Abstracts (first author)


The role of extra-pair mating and cooperative behaviours for the evolution of avian mating systems

Author(s): Jørgensen C, Mangel M, Eliassen S


There is a range of bird mating systems and sex roles, from true genetic monogamy, via social monogamy with extra-pair mating, lekking, and through to group breeding. We explain this continuum from ecological factors using evolutionary simulation models with typical reproductive trade-offs. The key mechanism is that extra-pair mating may trigger male-male cooperation, because extra-pair males benefit from diverting their behavioural efforts towards the neighbourhood where they potentially have offspring rather than monopolizing it towards their domestic nest. For species with high mortality, extra-pair mating and cooperative behaviours dominate, and where extra-pair mating is very high the model’s predicted mating system resembles group breeding. For long-lived species there are two clusters of viable mating systems: lekking is predicted if females can raise the brood alone, whereas genetic monogamy is predicted where single parenting is unable to raise viable offspring, as in many seabirds. The prospect of predictively relating ecological factors to emergent breeding systems may have transferable value also for other taxa.

Abstracts (coauthor)


A striking but unexplained pattern in biology is the widespread promiscuity in socially monogamous species. Although females commonly solicit extra-pair copulations, the adaptive reason has been elusive. We use evolutionary modelling of breeding ecology to show that females benefit because extra-pair paternity incentivizes males to shift focus from a single brood towards the entire neighbourhood, as they are likely to have offspring there. Male-male cooperation towards public goods and dear enemy effects of reduced territorial aggression evolve from selfish interests, and lead to safer and more productive neighbourhoods. Using a set of theoretical simulation models, we predict sex-specific cooperative behaviours at breeding sites where males cooperate more towards public goods than females. The mechanism provides adaptive explanations for the common empirical observations that females solicit extra-pair copulations and that neighbours dominate as extra-pair sires. Derived from ecological mechanisms, these new perspectives point towards the evolution of sociality in birds, mammals, and primates, including humans.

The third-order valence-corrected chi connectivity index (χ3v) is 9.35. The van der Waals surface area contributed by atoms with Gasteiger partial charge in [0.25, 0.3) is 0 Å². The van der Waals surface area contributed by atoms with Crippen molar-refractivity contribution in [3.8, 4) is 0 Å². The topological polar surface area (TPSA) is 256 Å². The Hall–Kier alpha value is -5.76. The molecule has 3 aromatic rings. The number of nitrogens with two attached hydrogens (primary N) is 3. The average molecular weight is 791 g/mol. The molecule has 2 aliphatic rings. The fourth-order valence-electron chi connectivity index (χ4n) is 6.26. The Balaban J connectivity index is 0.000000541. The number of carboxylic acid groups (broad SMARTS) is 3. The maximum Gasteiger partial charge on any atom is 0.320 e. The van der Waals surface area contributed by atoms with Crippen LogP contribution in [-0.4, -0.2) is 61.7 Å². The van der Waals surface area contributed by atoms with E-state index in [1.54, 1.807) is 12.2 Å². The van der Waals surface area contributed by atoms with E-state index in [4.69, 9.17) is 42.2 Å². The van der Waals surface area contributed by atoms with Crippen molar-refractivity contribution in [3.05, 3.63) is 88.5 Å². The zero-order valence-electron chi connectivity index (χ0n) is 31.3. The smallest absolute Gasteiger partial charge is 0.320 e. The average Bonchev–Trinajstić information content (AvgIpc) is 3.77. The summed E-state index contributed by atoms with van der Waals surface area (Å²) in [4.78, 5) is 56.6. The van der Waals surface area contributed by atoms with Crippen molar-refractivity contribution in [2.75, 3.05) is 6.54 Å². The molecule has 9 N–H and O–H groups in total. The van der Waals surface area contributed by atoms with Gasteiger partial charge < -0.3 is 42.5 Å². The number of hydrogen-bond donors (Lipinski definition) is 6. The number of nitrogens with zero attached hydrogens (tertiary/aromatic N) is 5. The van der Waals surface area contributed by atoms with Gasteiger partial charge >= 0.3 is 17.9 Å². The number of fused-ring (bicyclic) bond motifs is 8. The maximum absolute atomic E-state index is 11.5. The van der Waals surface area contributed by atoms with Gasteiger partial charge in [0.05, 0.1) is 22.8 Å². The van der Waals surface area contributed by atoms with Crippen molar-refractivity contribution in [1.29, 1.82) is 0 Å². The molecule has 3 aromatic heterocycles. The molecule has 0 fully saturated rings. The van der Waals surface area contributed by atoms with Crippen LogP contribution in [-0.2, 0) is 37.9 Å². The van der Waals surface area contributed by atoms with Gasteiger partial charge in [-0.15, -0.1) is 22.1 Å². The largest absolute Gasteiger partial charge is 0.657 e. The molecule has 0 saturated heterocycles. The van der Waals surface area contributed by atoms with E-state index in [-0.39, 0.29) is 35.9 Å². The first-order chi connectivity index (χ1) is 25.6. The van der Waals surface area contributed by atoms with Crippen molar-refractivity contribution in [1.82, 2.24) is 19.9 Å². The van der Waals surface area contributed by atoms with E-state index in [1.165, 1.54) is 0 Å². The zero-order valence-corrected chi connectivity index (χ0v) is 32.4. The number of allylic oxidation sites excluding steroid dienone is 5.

Chairman: Octávio S. Paulo
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XIV Congress of the European Society for Evolutionary Biology

Organization Team
Department of Animal Biology (DBA)
Faculty of Sciences of the University of Lisbon
P-1749-016 Lisbon


Computational Biology & Population Genomics Group